Wild- dwarf morning glory

                  Trailing windmills


                           View looking east from top

                            Ocotillo with leaves

                                       Trail near top
                                                Arizona poppy    

Thursday, September 18, 2014

Butterfly Trail Mount Lemmon August 30, 2014

                                   View toward the San Pedro Valley

Directions: The Butterfly trail is located off of the Catalina Highway near Tucson, Arizona. Don't start looking for the trail head until you have driven over 20 miles. Along the way are a number of beautiful pull-offs including Windy Point Vista and San Pedro Vista. Remember a visitor pass ($5 for a day and $20 for the year) is required to park at picnic areas and trail heads in the Coronado National Forest. For this hike I did not start the Mount Bigelow trail head but the one above it near the Palisade Ranger Station.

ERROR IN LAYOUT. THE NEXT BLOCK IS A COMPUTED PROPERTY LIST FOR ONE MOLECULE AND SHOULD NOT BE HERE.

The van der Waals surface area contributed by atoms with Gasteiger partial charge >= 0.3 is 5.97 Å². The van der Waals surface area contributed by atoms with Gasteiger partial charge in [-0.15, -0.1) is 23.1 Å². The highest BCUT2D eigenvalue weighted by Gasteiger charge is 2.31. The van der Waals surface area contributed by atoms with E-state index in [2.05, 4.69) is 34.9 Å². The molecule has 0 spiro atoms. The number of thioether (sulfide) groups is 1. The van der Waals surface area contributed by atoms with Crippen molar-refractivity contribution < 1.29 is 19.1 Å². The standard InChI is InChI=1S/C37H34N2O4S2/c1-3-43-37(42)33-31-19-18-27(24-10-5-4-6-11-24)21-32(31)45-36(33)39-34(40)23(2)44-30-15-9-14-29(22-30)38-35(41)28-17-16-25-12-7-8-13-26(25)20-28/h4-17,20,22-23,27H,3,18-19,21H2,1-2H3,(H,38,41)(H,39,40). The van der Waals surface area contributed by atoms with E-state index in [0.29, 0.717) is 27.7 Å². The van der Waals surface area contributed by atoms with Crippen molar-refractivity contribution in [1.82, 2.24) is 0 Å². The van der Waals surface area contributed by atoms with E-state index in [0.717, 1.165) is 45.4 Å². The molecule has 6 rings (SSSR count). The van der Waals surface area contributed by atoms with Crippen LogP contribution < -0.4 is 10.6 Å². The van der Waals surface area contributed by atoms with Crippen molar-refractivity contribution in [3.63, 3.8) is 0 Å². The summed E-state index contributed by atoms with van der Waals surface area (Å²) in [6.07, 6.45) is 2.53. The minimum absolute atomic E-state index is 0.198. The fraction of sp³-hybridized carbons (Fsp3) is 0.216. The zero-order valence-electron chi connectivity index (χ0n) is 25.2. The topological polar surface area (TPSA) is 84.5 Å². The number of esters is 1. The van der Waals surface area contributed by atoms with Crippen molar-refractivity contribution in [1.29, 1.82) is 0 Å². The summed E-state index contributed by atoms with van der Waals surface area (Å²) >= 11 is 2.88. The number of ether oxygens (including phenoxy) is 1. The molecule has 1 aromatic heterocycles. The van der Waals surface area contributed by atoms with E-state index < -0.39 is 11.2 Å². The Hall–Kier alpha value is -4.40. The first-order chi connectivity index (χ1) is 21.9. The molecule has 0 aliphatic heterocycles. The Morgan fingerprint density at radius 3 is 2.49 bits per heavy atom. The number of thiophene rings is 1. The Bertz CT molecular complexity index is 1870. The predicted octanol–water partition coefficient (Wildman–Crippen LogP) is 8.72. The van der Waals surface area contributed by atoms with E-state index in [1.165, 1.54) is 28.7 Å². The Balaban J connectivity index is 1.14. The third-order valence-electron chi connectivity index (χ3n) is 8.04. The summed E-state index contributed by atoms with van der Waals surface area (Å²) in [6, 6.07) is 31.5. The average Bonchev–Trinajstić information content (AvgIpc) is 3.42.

The Hike: The trail starts off in the shade with towering Ponderosa pines and Douglas fir. After ascending over a small ridge the trail enters a landscape that is recovering from a fire in 2003. This part of the hike is not shaded and can get hot in the afternoon make sure to wear a hat and sunblock.  In this area the Crystal Spring trail departs at a well-signed junction. After three miles the trail reaches a ravine with a creek that flows during the monsoon period. An unmarked trail takes visitors to a waterfall and beautiful lunch spot. At a point where the trail ascended precipitously to Mt Bigelow Nathan and I turned around. Throughout the trip I saw a profusion of columbine in the creek beds as well as Daisies and Corral bells along the trail. Views were predominantly of the San Pedro Valley and distant Mount Graham. Total Mileage was about 7.4 miles with 1500 feet of elevation gain.